Look, I still love Nolan’s work. It’s unknown what his next film will be, but I guarantee that I’ll be there to see it on opening weekend. But I have such a high standard for his films that I can’t help but be disappointed, here. I don’t want to pigeonhole or artificially restrain him by suggesting that all of his projects need to be deep, intellectual mindbenders, but that’s certainly his strength. His Batman trilogy didn’t exactly fall under that umbrella but they also didn’t allow me to drift away to the degree that I did during Dunkirk, either. I once started thinking about Marvel’s announcement that Captain Marvel would center around the Kree/Skrull war and wondering how that’s possible when we had been led to believe that Fox owns the rights to the Skrulls. I have never before lost focus during a Nolan movie, and I’ve seen them all.
Speaking of Marvel, I expect we’ll see some viewer hypocrisy when Infinity War hits, should it focus more on the epic battle with Thanos and less on character development and furthering the story of the MCU. The same people who overlooked that same issue in Dunkirk will whine about it, then, ignoring the fact that Marvel had nearly 20 other films in which to give us that groundwork and development.
That obviously isn’t the case with Dunkirk and I just can’t get past it. Maybe I’m supposed to be invested in the fates of the Allies just because they’re the good guys or because they’re on America’s side or something like that. But I will never be dragged into a character’s plight out of some dutiful sense of manufactured patriotism. These are individuals with names and histories and specific life goals unique unto themselves. Without getting a taste of that, they come off as video game collateral damage.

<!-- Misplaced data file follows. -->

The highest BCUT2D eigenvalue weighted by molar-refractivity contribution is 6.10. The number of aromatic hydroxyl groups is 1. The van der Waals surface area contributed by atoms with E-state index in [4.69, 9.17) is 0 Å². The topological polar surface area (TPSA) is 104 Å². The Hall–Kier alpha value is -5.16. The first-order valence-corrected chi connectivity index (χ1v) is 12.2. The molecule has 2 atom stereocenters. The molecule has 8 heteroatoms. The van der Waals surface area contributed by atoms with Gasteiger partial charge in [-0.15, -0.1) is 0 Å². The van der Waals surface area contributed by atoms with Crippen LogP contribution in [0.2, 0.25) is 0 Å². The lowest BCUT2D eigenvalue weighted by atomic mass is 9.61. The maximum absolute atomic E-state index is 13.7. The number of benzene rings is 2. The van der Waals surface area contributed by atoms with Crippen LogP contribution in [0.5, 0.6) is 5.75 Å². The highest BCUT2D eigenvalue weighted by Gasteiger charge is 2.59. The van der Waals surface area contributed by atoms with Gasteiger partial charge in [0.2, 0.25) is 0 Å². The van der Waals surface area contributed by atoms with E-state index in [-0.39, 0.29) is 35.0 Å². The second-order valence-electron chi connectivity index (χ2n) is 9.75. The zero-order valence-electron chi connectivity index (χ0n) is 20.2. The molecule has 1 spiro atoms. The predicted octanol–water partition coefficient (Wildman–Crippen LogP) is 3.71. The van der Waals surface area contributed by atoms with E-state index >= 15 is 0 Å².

As I said, I can do without an intellectual backbone to the film, as long as it offers up a standout experience in some other way(s). How about sharp dialogue? No, not here. Memorable, relatable characters or performances? Other than Rylance, no, sorry. Dazzling action scenes? Well, they aren’t bad action scenes. And they’re shot well enough. But they’re also not unlike any other action scene in virtually every other war film in recent memory: standard, uninventive gunplay (though, there is admittedly an occasional masterful shot of a plane going down). That’s another criticism that people like to level at comic book movies but clearly, a Spider-Man action scene is going to be different from a Wonder Woman action scene which will be different from a Hulk action scene, and so on. But again, it’s okay for war films to be alike because PATRIOTISM and ‘MURICA, folks!
So, yes, I like Christopher Nolan. And I like much of the cast of Dunkirk – especially Mark Rylance. But I did not like Dunkirk, itself. I hope Nolan will get back to form with his next project, whatever it is, and leave the World War II films to the more desperate filmmakers who need to rely on the current political climate to bring in the bucks. The film is far superior to the tripe that was American Sniper, but far beneath more character-driven fare such as Hacksaw Ridge. Heck, it’s not even the best war film of the summer as Wonder Woman blows it away as an emotionally-rewarding viewing experience with arresting characters, affecting dialogue, and enthralling action. Christopher Nolan is better than Dunkirk. I now wait patiently for that Nolan to return.